Consideration of spatially variable noise fields is becoming increasingly necessary in MRI given recent innovations in artifact identification and statistically driven image processing. Fast imaging methods enable study of difficult anatomical targets and improve image quality but also increase the spatial variability in the noise field. Traditional analysis techniques have either assumed that the noise is constant across the field of view (or region of interest) or have relied on separate MRI acquisitions to measure the noise field. These methods are either inappropriate for many modern scanning protocols or are overly time-consuming for already lengthy scanning sessions. We propose a new, general framework for estimating spatially variable noise fields from related, but independent MR scans that we call noise field equivalent scans. These heuristic analyses enable robust noise field estimation in the presence of artifacts. Generalization of noise estimators based on uniform regions, difference images, and maximum likelihood are presented and compared with the estimators derived from the proposed framework. Simulations of diffusion tensor imaging and T(2)-relaxometry demonstrate a 10-fold reduction in mean squared error in noise field estimation, and these improvements are shown to be robust to artifact contamination. In vivo studies show that spatially variable noise fields can be readily estimated with typical data acquired at 1.5T.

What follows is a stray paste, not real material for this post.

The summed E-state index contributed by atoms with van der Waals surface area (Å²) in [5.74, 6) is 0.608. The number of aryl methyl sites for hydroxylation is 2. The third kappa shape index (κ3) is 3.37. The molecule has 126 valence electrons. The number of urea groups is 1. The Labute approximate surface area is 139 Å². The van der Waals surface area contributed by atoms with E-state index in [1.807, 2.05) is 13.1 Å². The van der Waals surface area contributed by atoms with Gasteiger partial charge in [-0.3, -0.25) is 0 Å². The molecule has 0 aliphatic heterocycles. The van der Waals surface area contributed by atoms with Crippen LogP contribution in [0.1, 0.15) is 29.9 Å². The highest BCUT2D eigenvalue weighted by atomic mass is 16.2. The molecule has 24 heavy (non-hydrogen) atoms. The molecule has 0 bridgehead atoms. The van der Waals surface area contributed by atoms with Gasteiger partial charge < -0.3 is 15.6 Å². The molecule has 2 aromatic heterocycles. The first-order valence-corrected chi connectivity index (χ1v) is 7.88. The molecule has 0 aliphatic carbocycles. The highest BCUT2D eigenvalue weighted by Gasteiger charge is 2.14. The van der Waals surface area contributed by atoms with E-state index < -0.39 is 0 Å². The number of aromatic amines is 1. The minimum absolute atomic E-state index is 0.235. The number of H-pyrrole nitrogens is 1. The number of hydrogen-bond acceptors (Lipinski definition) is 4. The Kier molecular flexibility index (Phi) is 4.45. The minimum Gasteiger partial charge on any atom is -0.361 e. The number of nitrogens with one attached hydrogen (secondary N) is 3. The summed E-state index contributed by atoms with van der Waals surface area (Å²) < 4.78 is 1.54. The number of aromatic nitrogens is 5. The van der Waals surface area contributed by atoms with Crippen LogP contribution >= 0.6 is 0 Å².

(c) 2009 Wiley-Liss, Inc.